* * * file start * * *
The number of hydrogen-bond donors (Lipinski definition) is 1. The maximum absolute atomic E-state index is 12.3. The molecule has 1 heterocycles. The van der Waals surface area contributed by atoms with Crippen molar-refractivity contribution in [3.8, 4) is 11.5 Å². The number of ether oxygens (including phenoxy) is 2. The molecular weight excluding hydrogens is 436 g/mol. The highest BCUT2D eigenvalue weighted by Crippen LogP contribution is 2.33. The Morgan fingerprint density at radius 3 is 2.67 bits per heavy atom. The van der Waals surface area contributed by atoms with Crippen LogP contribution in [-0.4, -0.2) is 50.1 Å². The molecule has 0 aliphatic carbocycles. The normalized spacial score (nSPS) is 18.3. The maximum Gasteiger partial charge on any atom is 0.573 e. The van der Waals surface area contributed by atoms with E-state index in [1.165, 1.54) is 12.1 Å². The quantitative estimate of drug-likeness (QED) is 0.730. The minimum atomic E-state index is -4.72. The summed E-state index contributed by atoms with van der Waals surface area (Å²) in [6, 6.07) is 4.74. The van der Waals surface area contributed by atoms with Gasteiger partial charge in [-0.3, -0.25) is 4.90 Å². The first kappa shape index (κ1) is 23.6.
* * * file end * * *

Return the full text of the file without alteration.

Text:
The number of hydrogen-bond donors (Lipinski definition) is 1. The maximum absolute atomic E-state index is 12.3. The molecule has 1 heterocycles. The van der Waals surface area contributed by atoms with Crippen molar-refractivity contribution in [3.8, 4) is 11.5 Å². The number of ether oxygens (including phenoxy) is 2. The molecular weight excluding hydrogens is 436 g/mol. The highest BCUT2D eigenvalue weighted by Crippen LogP contribution is 2.33. The Morgan fingerprint density at radius 3 is 2.67 bits per heavy atom. The van der Waals surface area contributed by atoms with Crippen LogP contribution in [-0.4, -0.2) is 50.1 Å². The molecule has 0 aliphatic carbocycles. The normalized spacial score (nSPS) is 18.3. The maximum Gasteiger partial charge on any atom is 0.573 e. The van der Waals surface area contributed by atoms with E-state index in [1.165, 1.54) is 12.1 Å². The quantitative estimate of drug-likeness (QED) is 0.730. The minimum atomic E-state index is -4.72. The summed E-state index contributed by atoms with van der Waals surface area (Å²) in [6, 6.07) is 4.74. The van der Waals surface area contributed by atoms with Gasteiger partial charge in [-0.3, -0.25) is 4.90 Å². The first kappa shape index (κ1) is 23.6.